New ACP Letter: Interhemispheric transport of metallic ions within ionospheric sporadic E layers by the lower thermospheric meridional circulation
18 March 2021
Long-lived metallic ions in the Earth's ionosphere (the electrified portion of the upper atmosphere) have been studied for many decades. One long-standing mystery is the mechanism driving the marked seasonal dependence of metallic ions within the ionospheric sporadic E (Es) layers, which was first observed in the 1960s. The concentration of metallic ions in the upper atmosphere has a maximum in summer and a minimum in winter.
The authors have found a new phenomenon of a winter-to-summer seasonal transport of ionospheric irregularities induced by the long-lived metallic ions between 90 and 130 km from satellite radio occultation measurements. The long-term ground-based observations from five ionosondes along the Greenwich meridian (using data from the Rutherford Appleton Laboratory, UK) and five ionosondes along 120° E (obtained by the Chinese Meridian Project, China) were analysed to try to identify the signature of the large-scale horizontal transport of metallic ions in Es layers. The mechanism proposed in this study is based on the now widely accepted wind shear theory. It explains the formation of mid-latitude Es layers through vertical ion convergence driven by vertical shears of horizontal neutral winds. By extending this original theory to three dimensions they have shown that this theory can also explain the observed seasonal anomalies. The model simulations reveal that the winter-to-summer meridional circulation transports the long-lived metal ions from the winter hemisphere to the summer hemisphere. The Fe+ ion flux is southward in January and northward in July.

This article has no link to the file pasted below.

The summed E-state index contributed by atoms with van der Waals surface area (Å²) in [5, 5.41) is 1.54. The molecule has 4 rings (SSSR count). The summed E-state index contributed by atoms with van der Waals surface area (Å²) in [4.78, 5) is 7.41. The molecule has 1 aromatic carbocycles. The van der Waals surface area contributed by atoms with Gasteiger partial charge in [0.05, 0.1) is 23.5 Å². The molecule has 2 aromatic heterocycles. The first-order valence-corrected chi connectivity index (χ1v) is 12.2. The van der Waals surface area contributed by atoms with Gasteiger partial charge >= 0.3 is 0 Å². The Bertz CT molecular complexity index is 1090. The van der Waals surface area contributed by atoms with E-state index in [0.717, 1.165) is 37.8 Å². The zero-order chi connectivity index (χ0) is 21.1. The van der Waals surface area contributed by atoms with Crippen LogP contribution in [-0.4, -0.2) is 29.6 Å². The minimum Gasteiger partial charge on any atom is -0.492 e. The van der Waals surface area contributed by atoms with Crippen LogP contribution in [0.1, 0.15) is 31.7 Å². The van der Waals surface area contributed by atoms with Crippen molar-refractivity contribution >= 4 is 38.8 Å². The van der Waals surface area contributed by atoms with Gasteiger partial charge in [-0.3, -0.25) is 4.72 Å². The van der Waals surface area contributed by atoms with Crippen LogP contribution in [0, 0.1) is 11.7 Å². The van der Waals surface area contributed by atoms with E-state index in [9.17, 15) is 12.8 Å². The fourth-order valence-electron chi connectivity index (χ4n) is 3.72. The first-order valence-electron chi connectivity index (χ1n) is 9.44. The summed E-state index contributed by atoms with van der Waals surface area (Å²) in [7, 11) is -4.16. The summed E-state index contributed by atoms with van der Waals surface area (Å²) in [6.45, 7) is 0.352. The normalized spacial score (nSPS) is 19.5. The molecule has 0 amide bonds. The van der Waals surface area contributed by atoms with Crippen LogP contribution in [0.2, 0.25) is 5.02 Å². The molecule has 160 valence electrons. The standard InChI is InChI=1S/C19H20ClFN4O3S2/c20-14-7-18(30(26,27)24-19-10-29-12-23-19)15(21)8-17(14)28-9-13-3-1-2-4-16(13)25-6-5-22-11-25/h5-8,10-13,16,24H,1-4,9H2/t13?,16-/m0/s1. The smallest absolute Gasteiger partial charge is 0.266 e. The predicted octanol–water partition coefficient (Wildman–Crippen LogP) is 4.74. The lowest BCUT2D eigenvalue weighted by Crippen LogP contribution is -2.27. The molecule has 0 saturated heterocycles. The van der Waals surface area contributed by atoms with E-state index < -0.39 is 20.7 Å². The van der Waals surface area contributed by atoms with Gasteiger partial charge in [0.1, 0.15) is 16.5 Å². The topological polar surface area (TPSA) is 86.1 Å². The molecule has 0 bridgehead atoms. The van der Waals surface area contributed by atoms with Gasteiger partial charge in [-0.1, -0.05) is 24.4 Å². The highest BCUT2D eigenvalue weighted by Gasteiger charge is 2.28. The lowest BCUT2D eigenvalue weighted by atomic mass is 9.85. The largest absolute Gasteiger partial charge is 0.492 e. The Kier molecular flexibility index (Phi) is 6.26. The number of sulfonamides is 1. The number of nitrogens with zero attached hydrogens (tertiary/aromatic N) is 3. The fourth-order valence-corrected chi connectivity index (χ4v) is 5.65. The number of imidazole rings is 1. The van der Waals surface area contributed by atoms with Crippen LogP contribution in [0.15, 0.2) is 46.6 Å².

This result has resolved a previously unexplained aspect of the seasonal dependence of Es layers and emphasizes the influences of atmospheric meridional circulation on the large-scale interhemispheric transport of composition in the atmosphere and ionosphere. In addition, it provides strong support for the lower thermospheric meridional circulation predicted by the model, which is difficult to measure and characterize directly because of the considerably smaller amplitudes than tides.
Contact: Xianghui Xue (firstname.lastname@example.org) and Christopher J. Scott (email@example.com)